Surya Raghavendran started fixing phones when Apple tried to charge him $120 to fix the defective screen they'd installed in his phone; instead, he followed online instructional videos and fixed it himself.
That was in ninth grade. Now, Raghavendran is 17 and runs his own business, SKR Screen Repair.
But SKR Screen Repair is in trouble: Apple's newest Ios version uses DRM to prevent third party screen repairs, locking out third-party screens.
The change prompted Raghavendran to branch out into politics and advocacy: he's joined with Environment Michigan and US PIRG to advocate for a Right to Repair bill (previously) in Michigan. Raghavendran meets with state lawmakers and has circulated a petition and compiled personal stories about the need to protect independent repair.
Repair services account for 4% of US GDP, and they create community jobs that let neighbors help each other get more use out of their own property, while diverting electronics from landfills.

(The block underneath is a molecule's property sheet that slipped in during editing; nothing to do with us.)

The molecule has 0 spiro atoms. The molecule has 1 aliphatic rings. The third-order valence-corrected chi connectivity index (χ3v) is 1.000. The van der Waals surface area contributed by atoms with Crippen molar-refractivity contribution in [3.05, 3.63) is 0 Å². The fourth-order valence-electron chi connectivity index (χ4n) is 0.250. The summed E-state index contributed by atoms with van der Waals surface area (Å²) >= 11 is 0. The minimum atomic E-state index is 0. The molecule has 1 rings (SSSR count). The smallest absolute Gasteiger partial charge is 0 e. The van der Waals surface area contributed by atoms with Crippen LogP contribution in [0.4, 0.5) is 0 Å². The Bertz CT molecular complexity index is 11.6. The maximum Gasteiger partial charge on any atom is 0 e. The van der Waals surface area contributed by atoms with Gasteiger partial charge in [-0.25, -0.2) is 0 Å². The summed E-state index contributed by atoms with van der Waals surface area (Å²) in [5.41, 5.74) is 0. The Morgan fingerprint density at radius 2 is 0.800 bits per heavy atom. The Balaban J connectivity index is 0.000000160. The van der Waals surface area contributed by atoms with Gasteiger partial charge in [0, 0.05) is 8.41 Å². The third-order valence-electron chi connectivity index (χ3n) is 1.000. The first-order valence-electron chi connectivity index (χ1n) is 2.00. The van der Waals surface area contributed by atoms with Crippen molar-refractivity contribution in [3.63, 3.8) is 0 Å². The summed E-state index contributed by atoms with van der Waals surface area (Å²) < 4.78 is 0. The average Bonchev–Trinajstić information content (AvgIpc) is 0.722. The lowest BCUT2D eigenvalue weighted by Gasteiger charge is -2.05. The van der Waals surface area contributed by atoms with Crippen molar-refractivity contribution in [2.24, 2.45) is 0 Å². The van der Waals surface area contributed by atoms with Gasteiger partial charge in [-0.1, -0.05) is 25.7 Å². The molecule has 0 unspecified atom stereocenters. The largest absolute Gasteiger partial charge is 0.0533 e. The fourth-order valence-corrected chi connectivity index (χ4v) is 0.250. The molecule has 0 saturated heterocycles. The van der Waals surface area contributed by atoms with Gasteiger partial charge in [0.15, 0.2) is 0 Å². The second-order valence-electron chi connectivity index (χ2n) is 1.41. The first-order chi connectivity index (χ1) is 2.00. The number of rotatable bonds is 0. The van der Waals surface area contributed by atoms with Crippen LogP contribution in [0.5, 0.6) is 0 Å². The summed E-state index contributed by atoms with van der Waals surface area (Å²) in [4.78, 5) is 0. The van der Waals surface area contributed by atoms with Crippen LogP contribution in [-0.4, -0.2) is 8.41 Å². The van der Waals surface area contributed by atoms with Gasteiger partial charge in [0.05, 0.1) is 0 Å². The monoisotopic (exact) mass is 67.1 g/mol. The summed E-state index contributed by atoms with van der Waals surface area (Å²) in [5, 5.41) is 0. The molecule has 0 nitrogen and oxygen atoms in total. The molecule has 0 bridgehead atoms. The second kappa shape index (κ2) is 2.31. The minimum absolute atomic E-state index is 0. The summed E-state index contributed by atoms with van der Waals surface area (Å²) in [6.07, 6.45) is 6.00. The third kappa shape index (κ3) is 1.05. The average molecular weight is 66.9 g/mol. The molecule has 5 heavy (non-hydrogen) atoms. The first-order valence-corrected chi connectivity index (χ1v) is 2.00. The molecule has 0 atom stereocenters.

The new laws would be about more than just getting companies like Apple out of the way of scrappy businesses like SKR Screen Repair. Right to repair activists want big companies to turn over diagnostic information, repair manuals, and anything else that would help consumers repair their own devices.
For Proctor, every teenager like Raghavendran who gets involved in the fight for the right to repair brings that change one step closer to reality.
"This is an all hands on deck project," Proctor said. "That includes hands like Surya's, which are being blocked by policies which refuse to allow him access to things he needs to properly fix stuff. We want to be able to build a society where the expectation is that we can fix broken things."